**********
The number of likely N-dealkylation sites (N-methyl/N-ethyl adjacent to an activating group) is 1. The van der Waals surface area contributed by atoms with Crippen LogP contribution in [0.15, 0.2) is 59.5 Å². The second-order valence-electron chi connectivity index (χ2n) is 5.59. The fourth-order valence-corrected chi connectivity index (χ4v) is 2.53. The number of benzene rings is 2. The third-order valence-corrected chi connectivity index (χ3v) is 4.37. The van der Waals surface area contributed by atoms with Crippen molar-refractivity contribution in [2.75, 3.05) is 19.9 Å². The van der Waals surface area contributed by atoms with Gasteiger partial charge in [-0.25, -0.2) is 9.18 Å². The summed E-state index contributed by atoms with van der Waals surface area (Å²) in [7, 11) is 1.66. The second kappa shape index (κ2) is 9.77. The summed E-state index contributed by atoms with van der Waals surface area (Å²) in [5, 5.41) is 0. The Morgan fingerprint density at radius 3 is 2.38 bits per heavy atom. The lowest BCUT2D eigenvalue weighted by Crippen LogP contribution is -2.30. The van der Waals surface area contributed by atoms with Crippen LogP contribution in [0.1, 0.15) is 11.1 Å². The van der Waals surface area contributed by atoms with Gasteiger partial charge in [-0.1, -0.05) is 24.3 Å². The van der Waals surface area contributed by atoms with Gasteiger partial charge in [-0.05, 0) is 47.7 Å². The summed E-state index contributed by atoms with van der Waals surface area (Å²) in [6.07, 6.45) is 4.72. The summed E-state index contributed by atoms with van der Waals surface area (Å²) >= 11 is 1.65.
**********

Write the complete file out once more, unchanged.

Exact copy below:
The number of likely N-dealkylation sites (N-methyl/N-ethyl adjacent to an activating group) is 1. The van der Waals surface area contributed by atoms with Crippen LogP contribution in [0.15, 0.2) is 59.5 Å². The second-order valence-electron chi connectivity index (χ2n) is 5.59. The fourth-order valence-corrected chi connectivity index (χ4v) is 2.53. The number of benzene rings is 2. The third-order valence-corrected chi connectivity index (χ3v) is 4.37. The van der Waals surface area contributed by atoms with Crippen molar-refractivity contribution in [2.75, 3.05) is 19.9 Å². The van der Waals surface area contributed by atoms with Gasteiger partial charge in [-0.25, -0.2) is 9.18 Å². The summed E-state index contributed by atoms with van der Waals surface area (Å²) in [7, 11) is 1.66. The second kappa shape index (κ2) is 9.77. The summed E-state index contributed by atoms with van der Waals surface area (Å²) in [5, 5.41) is 0. The Morgan fingerprint density at radius 3 is 2.38 bits per heavy atom. The lowest BCUT2D eigenvalue weighted by Crippen LogP contribution is -2.30. The van der Waals surface area contributed by atoms with Crippen LogP contribution in [0.1, 0.15) is 11.1 Å². The van der Waals surface area contributed by atoms with Gasteiger partial charge in [-0.1, -0.05) is 24.3 Å². The van der Waals surface area contributed by atoms with Gasteiger partial charge in [-0.05, 0) is 47.7 Å². The summed E-state index contributed by atoms with van der Waals surface area (Å²) in [6.07, 6.45) is 4.72. The summed E-state index contributed by atoms with van der Waals surface area (Å²) >= 11 is 1.65.